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Citizens address millage rate, city budget and more

By Staff | Sep 10, 2009

Two weeks remain until Brandon Reich learns whether he will keep his home.
Already in foreclosure, Reich sought to refinance his house through Bank of America.
Unfortunately, the lending officer informed Reich that pending city taxation far exceeds his income, and he was denied the loan.
“I never thought in a million years they would raise the millage,” he said. “People are hanging on by a thread here. It would literally be the straw that broke the camel’s back.”
Like many people in Cape Coral, Reich arrived in Lee County during the boom years. Like many, he also is waiting to see what the Cape Coral City Council will do with the 2009-10 millage rate.
At a public hearing Wednesday regarding the millage and the budget for the next fiscal year, council approved a tentative millage rate of 8.3113, down from 8.8241.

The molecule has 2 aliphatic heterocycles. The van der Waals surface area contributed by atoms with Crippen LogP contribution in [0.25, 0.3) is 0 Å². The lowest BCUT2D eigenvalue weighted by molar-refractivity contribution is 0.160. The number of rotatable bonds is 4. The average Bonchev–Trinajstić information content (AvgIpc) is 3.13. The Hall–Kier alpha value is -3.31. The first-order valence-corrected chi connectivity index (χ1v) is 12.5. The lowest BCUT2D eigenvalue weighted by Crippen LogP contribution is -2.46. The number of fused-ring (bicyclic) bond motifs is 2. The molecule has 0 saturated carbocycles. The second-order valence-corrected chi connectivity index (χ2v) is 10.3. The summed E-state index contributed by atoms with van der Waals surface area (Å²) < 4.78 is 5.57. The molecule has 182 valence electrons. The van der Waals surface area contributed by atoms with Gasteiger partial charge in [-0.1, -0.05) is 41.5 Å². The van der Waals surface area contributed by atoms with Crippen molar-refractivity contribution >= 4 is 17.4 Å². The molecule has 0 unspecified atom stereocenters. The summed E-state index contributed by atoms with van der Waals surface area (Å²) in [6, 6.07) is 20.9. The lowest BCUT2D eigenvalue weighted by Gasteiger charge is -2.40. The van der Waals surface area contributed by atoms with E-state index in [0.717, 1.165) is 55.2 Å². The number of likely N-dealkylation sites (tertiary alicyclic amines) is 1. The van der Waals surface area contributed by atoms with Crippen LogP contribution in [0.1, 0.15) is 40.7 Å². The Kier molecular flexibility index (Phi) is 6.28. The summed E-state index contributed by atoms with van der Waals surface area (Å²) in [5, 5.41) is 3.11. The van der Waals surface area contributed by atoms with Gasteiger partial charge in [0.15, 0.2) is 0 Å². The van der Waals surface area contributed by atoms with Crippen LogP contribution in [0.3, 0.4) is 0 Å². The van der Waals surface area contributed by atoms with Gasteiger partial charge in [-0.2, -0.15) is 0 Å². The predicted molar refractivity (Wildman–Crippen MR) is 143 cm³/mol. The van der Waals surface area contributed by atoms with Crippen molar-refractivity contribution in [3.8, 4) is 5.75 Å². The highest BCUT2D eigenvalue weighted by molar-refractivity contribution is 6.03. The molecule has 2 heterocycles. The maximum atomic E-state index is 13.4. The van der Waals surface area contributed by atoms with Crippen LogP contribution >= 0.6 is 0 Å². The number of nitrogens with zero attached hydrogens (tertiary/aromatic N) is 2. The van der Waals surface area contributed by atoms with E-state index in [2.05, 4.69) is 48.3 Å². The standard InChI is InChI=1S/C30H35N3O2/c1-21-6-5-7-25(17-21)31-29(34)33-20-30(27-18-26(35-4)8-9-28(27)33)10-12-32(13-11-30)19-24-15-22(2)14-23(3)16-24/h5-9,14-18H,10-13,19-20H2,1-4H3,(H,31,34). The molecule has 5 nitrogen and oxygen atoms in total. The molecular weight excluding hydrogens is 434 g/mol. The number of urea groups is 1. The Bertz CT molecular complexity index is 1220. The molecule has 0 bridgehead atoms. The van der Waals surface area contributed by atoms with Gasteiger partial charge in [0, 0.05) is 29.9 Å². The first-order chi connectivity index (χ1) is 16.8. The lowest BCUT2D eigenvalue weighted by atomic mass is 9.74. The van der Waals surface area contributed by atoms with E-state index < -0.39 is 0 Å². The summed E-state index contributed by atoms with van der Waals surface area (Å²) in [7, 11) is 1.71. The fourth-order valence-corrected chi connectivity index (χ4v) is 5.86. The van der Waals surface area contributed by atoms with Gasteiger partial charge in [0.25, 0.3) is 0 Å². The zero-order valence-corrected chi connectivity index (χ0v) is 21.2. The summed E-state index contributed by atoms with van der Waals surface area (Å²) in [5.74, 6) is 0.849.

Council also approved a tentative 2009-10 budget of $408,877,961.
Public comment was overwhelmingly against both items as homeowners and business owners packed council chambers for more than three hours to have their voices heard.
Citizens criticized everything from the Community Redevelopment Agency’s budget, to the new public safety building, to the salaries and budgets for the city manager and attorney’s offices.
Citizen activist Lynn Rosko railed against the city’s job cutting moves over the last year.
“You just can’t go after the employees that are doing the job and keeping the city going every day,” she said.
Councilmember Derrick Donnell said the council was bound to draw the ire of citizens for any decision it made regarding the millage rate.
Anything over last year’s millage would spell disaster in the minds of Cape citizens.
“We’ve been working, been struggling to get that number down,” he said the council’s budget workshops. “But anything above the previous millage is unacceptable (to citizens). Either way you turn, if it’s not 4.7698, we lose.”
Councilmembers Bill Deile and Pete Brandt voted against the 8.3113 millage rate.
Brandt was the lone dissenter on the vote to set the tentative budget.